- Exposé about Bernie staffer’s Twitter leads to his firing—and an online class war 6 Years Ago
- Netflix adds Top 10 feature to showcase what’s popular 6 Years Ago
- YouTube permanently bans ‘news’ channel that said impeachment was ‘Jew coup’ 6 Years Ago
- FIFA pro banned from all EA games following threatening rant 6 Years Ago
- Lucasfilm announces new franchise of ‘Star Wars’ tie-in books and comics Today 9:33 AM
- YouTube yanks revenue from controversial star who faked his girlfriend’s death Today 9:26 AM
- Facebook can ignore misleading political ads. This Democrat wants to change that Today 9:08 AM
- How to watch tonight’s South Carolina 2020 Democratic presidential debate Today 8:41 AM
- What exactly is ‘too adult’ for Disney+? Today 7:02 AM
- How tall is Michael Bloomberg? Today 6:30 AM
- The ’24 hours to respond’ meme holds celebrities to a higher standard Monday 8:46 PM
- Twitter users miss the kids who walked in on their dad’s interview Monday 8:40 PM
- ‘The Thing About Men’ Twitter hashtag is full of sarcasm and misogyny Monday 7:27 PM
- This woman said Hillary Clinton losing the 2016 election gave her PTSD, and people are furious Monday 6:45 PM
- Vanessa Bryant files a lawsuit against helicopter company after deaths of Kobe and Gianna Monday 5:49 PM
Why is the U.S. ambassador to Russia on LiveJournal?
Michael McFaul has gone native.
So why does the United States’s ambassador to Russia, Michael McFaul, have a LiveJournal blog? The thing is, while Livejournal might be close to dead in the rest of the world, it still rules in Russia, with an estimated 5.7 million ??????? users.
In 2012, when the Russian Ministry of Foreign Affairs took to Twitter to express outrage at comments made by McFaul, he responded with a lengthy blog post on LiveJournal–to the surprise of no one.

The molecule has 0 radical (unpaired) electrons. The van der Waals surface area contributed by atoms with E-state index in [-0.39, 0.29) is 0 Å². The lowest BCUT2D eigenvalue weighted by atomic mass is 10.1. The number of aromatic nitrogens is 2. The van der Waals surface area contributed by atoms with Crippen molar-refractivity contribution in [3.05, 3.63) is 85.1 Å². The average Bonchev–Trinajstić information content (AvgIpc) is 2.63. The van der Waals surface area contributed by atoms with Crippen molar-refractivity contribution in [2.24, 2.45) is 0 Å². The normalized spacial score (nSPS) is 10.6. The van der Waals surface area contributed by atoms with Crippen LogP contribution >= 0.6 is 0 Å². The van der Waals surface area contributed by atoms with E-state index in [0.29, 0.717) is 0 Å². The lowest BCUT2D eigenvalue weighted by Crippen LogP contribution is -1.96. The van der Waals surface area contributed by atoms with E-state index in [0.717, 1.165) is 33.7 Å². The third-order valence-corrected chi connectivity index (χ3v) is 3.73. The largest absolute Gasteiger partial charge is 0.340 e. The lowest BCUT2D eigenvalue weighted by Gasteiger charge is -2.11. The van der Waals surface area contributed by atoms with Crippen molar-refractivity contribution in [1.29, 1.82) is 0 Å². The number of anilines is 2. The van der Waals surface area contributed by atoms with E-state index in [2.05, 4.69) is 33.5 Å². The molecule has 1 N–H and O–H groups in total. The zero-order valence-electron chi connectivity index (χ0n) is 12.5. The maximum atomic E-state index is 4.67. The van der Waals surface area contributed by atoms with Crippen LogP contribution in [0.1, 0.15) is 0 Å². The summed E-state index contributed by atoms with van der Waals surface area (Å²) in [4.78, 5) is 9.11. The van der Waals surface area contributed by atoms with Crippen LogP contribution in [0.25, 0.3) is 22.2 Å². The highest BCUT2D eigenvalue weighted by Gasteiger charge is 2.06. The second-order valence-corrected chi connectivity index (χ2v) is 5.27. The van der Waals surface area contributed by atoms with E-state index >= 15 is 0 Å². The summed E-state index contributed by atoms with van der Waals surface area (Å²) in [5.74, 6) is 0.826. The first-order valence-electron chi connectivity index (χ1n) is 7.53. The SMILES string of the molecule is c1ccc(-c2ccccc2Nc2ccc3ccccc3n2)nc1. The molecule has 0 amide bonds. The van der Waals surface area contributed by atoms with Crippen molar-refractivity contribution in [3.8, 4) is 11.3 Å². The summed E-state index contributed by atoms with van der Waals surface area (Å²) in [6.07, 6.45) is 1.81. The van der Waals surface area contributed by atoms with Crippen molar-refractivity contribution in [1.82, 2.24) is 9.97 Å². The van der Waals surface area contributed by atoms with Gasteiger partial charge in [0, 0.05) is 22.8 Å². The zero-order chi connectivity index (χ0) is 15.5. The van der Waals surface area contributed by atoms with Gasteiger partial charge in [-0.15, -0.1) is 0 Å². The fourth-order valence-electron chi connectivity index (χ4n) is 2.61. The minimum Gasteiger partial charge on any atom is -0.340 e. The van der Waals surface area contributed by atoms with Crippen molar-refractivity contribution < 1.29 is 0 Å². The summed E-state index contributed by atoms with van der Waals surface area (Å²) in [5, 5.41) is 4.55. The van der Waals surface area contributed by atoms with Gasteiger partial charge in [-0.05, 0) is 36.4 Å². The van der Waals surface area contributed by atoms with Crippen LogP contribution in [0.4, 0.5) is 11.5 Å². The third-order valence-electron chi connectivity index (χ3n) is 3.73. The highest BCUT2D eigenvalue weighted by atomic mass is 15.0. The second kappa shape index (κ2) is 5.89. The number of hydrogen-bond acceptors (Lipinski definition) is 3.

Carl Bildt, the Swedish foreign minister, responded on Twitter: “I see that Russia MFA has launched a twitter-war against US Ambassador @McFaul. That’s the new world—followers instead of nukes. Better.”
LiveJournal is just an extension of McFaul’s social media presence, however. When McFaul called Russia a “wild country”—a mistake in “bad Russian”, the ambassador later said—he tried to explain himself on Twitter.
This is a mark of a savvy 21st century politician, even if LiveJournal is a 20th century technology. The question shouldn’t be why is McFaul on LiveJournal, it’s why aren’t all our ambassadors following his lead?
Take Gary Locke, the American ambassador to China, who still doesn’t have an account on the Middle Kingdom’s social media platform of choice, Sina Wiebo. After all, Locke is already a Weibo star. He briefly became a kind of folk hero on the social network, after netizens discovered photos of the ambassador humbly carrying his own bag, a stark contrast the imperious behavior of his powerful Chinese counterparts. Now he just needs to carry his own Weibo account.
Illustration by Fernando Alfonso III
Patrick Howell O'Neill is a notable cybersecurity reporter whose work has focused on the dark net, national security, and law enforcement. A former senior writer at the Daily Dot, O'Neill joined CyberScoop in October 2016. I am a cybersecurity journalist at CyberScoop. I cover the security industry, national security and law enforcement.